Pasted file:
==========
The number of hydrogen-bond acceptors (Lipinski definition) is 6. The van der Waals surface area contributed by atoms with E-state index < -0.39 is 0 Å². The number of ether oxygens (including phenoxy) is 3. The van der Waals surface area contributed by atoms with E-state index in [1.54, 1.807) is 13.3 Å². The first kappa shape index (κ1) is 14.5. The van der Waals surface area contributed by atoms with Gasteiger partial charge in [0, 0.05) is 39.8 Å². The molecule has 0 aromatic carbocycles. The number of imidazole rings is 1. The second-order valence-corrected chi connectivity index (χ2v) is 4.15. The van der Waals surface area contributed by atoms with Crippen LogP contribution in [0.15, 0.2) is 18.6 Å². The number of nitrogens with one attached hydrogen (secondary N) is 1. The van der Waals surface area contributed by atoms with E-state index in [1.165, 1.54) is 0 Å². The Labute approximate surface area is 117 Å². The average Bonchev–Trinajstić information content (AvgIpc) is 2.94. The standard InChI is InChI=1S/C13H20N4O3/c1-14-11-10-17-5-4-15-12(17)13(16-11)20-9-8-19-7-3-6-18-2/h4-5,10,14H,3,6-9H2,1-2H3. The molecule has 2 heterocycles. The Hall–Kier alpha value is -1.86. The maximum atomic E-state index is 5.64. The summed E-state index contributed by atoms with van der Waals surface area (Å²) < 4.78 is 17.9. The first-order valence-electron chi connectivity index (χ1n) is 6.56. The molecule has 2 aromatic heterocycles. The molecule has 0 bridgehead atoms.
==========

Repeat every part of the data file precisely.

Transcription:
The number of hydrogen-bond acceptors (Lipinski definition) is 6. The van der Waals surface area contributed by atoms with E-state index < -0.39 is 0 Å². The number of ether oxygens (including phenoxy) is 3. The van der Waals surface area contributed by atoms with E-state index in [1.54, 1.807) is 13.3 Å². The first kappa shape index (κ1) is 14.5. The van der Waals surface area contributed by atoms with Gasteiger partial charge in [0, 0.05) is 39.8 Å². The molecule has 0 aromatic carbocycles. The number of imidazole rings is 1. The second-order valence-corrected chi connectivity index (χ2v) is 4.15. The van der Waals surface area contributed by atoms with Crippen LogP contribution in [0.15, 0.2) is 18.6 Å². The number of nitrogens with one attached hydrogen (secondary N) is 1. The van der Waals surface area contributed by atoms with E-state index in [1.165, 1.54) is 0 Å². The Labute approximate surface area is 117 Å². The average Bonchev–Trinajstić information content (AvgIpc) is 2.94. The standard InChI is InChI=1S/C13H20N4O3/c1-14-11-10-17-5-4-15-12(17)13(16-11)20-9-8-19-7-3-6-18-2/h4-5,10,14H,3,6-9H2,1-2H3. The molecule has 2 heterocycles. The Hall–Kier alpha value is -1.86. The maximum atomic E-state index is 5.64. The summed E-state index contributed by atoms with van der Waals surface area (Å²) < 4.78 is 17.9. The first-order valence-electron chi connectivity index (χ1n) is 6.56. The molecule has 2 aromatic heterocycles. The molecule has 0 bridgehead atoms.